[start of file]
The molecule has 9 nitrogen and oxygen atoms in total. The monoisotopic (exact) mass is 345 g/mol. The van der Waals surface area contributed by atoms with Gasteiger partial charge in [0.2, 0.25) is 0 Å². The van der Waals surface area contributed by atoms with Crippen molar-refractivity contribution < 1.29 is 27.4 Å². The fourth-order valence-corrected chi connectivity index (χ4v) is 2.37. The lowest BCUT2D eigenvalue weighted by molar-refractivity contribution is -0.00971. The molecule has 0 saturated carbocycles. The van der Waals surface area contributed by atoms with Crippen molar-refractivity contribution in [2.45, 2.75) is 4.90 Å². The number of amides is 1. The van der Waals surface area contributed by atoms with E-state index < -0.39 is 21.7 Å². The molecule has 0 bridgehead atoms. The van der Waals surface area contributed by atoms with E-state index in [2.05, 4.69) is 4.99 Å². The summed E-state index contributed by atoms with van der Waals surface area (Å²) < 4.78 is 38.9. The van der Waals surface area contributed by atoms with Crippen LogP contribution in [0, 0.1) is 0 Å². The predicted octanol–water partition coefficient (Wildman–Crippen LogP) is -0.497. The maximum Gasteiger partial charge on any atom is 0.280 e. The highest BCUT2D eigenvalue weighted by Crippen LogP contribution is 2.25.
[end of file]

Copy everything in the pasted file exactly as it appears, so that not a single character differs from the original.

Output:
The molecule has 9 nitrogen and oxygen atoms in total. The monoisotopic (exact) mass is 345 g/mol. The van der Waals surface area contributed by atoms with Gasteiger partial charge in [0.2, 0.25) is 0 Å². The van der Waals surface area contributed by atoms with Crippen molar-refractivity contribution < 1.29 is 27.4 Å². The fourth-order valence-corrected chi connectivity index (χ4v) is 2.37. The lowest BCUT2D eigenvalue weighted by molar-refractivity contribution is -0.00971. The molecule has 0 saturated carbocycles. The van der Waals surface area contributed by atoms with Crippen molar-refractivity contribution in [2.45, 2.75) is 4.90 Å². The number of amides is 1. The van der Waals surface area contributed by atoms with E-state index < -0.39 is 21.7 Å². The molecule has 0 bridgehead atoms. The van der Waals surface area contributed by atoms with E-state index in [2.05, 4.69) is 4.99 Å². The summed E-state index contributed by atoms with van der Waals surface area (Å²) < 4.78 is 38.9. The van der Waals surface area contributed by atoms with Crippen LogP contribution in [0, 0.1) is 0 Å². The predicted octanol–water partition coefficient (Wildman–Crippen LogP) is -0.497. The maximum Gasteiger partial charge on any atom is 0.280 e. The highest BCUT2D eigenvalue weighted by Crippen LogP contribution is 2.25.